scripts. “Run with PowerShell” is not affected by any other execution
policy. For more information, see about_Execution_Policies.

Troubleshooting Note: Run with PowerShell command might prompt you
to confirm the execution policy change.

If I compare to what I see in the registry, Powershell.exe isn’t invoked with the -File parameter and the -Executionpolicy parameter set to bypass.
Also note that the help file states that the command might prompt you to confirm the execution policy change.
“Might” actually means: it’s true, I can get a prompt, but it’s not very likely.
This is actually the definition of an inconsistent behavior.

My Applocker policy seems to catch and block the execution.
run-with-ps-8007-event

But, I also immediatly get the event 4104 in the Microsoft-Windows-PowerShell/Operational as I turned on (non protected) scriptblock logging
run-with-ps-4104-event

Whether I get a prompt or not, whether I answer yes or no to the prompts, the code inside the ps1 file is executed.
The code being executed is a single WMI query that requires administrative privileges.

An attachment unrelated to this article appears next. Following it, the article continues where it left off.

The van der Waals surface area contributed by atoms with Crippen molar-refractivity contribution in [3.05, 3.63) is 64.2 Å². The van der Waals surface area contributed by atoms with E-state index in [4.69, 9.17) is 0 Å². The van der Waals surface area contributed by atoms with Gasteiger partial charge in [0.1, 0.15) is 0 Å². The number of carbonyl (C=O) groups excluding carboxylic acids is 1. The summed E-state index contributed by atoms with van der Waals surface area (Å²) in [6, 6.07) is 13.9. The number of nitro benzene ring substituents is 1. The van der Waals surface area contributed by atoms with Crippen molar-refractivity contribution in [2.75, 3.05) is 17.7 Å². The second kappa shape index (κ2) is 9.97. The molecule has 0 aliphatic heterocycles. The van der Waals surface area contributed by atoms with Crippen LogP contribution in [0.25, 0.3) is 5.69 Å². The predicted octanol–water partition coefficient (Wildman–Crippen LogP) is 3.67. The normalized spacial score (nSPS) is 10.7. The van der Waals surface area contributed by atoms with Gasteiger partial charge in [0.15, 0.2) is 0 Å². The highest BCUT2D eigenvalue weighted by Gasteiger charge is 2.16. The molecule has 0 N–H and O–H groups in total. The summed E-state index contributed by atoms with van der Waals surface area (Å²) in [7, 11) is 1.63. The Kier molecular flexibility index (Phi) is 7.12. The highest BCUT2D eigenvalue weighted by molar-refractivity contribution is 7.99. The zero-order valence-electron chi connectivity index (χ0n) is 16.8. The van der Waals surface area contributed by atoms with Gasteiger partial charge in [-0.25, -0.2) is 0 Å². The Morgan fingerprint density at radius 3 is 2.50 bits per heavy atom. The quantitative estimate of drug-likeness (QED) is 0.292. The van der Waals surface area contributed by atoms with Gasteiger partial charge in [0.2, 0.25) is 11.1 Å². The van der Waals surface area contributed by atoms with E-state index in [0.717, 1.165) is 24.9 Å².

Its execution ends with a terminating error because the parent process of PowerShell.exe is Explorer and PowerShell.exe inherits from its integrity level set to “Medium”, running in the standard user context. (i.e. not running as administrator).

Anyway, I also turned on Transcripts and I clearly get the confirmation that the code inside .ps1 file is executed:

run-with-ps-transcript-N

run-with-ps-transcript-Y

PowerShell scriptblock logging and transcripts are more reliable than Applocker.
“Run with PowerShell” actually bypassed the Appplocker policy by launching powershell.exe -command “& ”” and dot sourcing the script the same way malware do in their post-exploitation phase.

Better safe than sorry, I changed the behavior of the “Run with PowerShell” context menu.
I set it to the default behavior when you double-click on a .ps1 file: notepad.exe opens it, nothing is executed.